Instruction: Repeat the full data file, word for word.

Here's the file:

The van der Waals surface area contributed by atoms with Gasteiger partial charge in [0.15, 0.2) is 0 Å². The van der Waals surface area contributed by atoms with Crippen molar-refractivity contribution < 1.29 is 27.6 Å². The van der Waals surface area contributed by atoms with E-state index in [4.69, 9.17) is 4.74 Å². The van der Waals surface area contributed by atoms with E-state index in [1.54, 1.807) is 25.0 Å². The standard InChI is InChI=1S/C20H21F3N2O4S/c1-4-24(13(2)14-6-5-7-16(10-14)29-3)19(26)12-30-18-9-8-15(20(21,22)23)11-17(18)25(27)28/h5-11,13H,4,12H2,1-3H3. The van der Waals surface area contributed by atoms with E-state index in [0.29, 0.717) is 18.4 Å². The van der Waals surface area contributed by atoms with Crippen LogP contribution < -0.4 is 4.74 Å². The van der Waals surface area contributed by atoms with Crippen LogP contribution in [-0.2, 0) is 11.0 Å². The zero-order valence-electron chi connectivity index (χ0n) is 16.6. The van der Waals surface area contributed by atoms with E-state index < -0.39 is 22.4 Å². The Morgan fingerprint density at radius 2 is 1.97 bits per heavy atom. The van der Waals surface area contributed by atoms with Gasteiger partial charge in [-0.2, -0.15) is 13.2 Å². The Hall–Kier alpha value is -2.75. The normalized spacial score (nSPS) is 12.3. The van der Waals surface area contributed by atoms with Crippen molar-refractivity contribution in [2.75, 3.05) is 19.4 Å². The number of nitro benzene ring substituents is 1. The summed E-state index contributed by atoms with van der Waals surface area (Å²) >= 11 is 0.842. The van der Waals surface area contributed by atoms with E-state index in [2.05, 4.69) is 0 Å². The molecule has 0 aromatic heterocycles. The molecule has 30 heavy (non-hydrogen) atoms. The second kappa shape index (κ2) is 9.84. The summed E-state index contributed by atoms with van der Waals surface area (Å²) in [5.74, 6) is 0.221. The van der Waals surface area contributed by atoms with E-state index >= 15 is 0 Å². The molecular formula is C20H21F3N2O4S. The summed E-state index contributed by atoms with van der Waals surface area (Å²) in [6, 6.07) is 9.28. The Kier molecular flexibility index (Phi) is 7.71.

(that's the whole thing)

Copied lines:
The van der Waals surface area contributed by atoms with Gasteiger partial charge in [0.15, 0.2) is 0 Å². The van der Waals surface area contributed by atoms with Crippen molar-refractivity contribution < 1.29 is 27.6 Å². The van der Waals surface area contributed by atoms with E-state index in [4.69, 9.17) is 4.74 Å². The van der Waals surface area contributed by atoms with E-state index in [1.54, 1.807) is 25.0 Å². The standard InChI is InChI=1S/C20H21F3N2O4S/c1-4-24(13(2)14-6-5-7-16(10-14)29-3)19(26)12-30-18-9-8-15(20(21,22)23)11-17(18)25(27)28/h5-11,13H,4,12H2,1-3H3. The van der Waals surface area contributed by atoms with E-state index in [0.29, 0.717) is 18.4 Å². The van der Waals surface area contributed by atoms with Crippen LogP contribution < -0.4 is 4.74 Å². The van der Waals surface area contributed by atoms with Crippen LogP contribution in [-0.2, 0) is 11.0 Å². The zero-order valence-electron chi connectivity index (χ0n) is 16.6. The van der Waals surface area contributed by atoms with E-state index < -0.39 is 22.4 Å². The Morgan fingerprint density at radius 2 is 1.97 bits per heavy atom. The van der Waals surface area contributed by atoms with Gasteiger partial charge in [-0.2, -0.15) is 13.2 Å². The Hall–Kier alpha value is -2.75. The normalized spacial score (nSPS) is 12.3. The van der Waals surface area contributed by atoms with Crippen molar-refractivity contribution in [2.75, 3.05) is 19.4 Å². The number of nitro benzene ring substituents is 1. The summed E-state index contributed by atoms with van der Waals surface area (Å²) >= 11 is 0.842. The van der Waals surface area contributed by atoms with E-state index in [2.05, 4.69) is 0 Å². The molecule has 0 aromatic heterocycles. The molecule has 30 heavy (non-hydrogen) atoms. The second kappa shape index (κ2) is 9.84. The summed E-state index contributed by atoms with van der Waals surface area (Å²) in [5.74, 6) is 0.221. The van der Waals surface area contributed by atoms with E-state index >= 15 is 0 Å². The molecular formula is C20H21F3N2O4S. The summed E-state index contributed by atoms with van der Waals surface area (Å²) in [6, 6.07) is 9.28. The Kier molecular flexibility index (Phi) is 7.71.